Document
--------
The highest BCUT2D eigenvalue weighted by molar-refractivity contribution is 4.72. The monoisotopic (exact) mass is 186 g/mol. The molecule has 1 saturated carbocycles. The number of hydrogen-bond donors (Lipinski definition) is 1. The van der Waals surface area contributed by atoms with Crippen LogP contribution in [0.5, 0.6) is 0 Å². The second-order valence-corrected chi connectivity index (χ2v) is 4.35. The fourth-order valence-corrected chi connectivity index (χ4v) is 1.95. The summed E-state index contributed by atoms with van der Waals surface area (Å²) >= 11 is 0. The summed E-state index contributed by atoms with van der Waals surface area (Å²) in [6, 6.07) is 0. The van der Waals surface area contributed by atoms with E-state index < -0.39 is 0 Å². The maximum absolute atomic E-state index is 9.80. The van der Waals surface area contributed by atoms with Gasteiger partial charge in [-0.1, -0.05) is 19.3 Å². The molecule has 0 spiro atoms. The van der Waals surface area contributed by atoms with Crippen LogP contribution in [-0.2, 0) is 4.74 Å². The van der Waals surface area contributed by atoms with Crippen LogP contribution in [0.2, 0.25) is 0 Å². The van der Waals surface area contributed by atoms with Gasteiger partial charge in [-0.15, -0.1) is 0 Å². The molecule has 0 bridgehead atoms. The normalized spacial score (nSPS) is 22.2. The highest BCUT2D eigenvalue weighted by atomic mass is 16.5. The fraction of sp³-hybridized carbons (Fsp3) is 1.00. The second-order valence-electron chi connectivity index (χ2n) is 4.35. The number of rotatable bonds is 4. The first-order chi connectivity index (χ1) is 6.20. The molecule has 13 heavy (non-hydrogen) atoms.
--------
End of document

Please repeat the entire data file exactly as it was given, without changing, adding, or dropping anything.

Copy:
The highest BCUT2D eigenvalue weighted by molar-refractivity contribution is 4.72. The monoisotopic (exact) mass is 186 g/mol. The molecule has 1 saturated carbocycles. The number of hydrogen-bond donors (Lipinski definition) is 1. The van der Waals surface area contributed by atoms with Crippen LogP contribution in [0.5, 0.6) is 0 Å². The second-order valence-corrected chi connectivity index (χ2v) is 4.35. The fourth-order valence-corrected chi connectivity index (χ4v) is 1.95. The summed E-state index contributed by atoms with van der Waals surface area (Å²) >= 11 is 0. The summed E-state index contributed by atoms with van der Waals surface area (Å²) in [6, 6.07) is 0. The van der Waals surface area contributed by atoms with E-state index < -0.39 is 0 Å². The maximum absolute atomic E-state index is 9.80. The van der Waals surface area contributed by atoms with Gasteiger partial charge in [-0.1, -0.05) is 19.3 Å². The molecule has 0 spiro atoms. The van der Waals surface area contributed by atoms with Crippen LogP contribution in [-0.2, 0) is 4.74 Å². The van der Waals surface area contributed by atoms with Crippen LogP contribution in [0.2, 0.25) is 0 Å². The van der Waals surface area contributed by atoms with Gasteiger partial charge in [-0.15, -0.1) is 0 Å². The molecule has 0 bridgehead atoms. The normalized spacial score (nSPS) is 22.2. The highest BCUT2D eigenvalue weighted by atomic mass is 16.5. The fraction of sp³-hybridized carbons (Fsp3) is 1.00. The second-order valence-electron chi connectivity index (χ2n) is 4.35. The number of rotatable bonds is 4. The first-order chi connectivity index (χ1) is 6.20. The molecule has 13 heavy (non-hydrogen) atoms.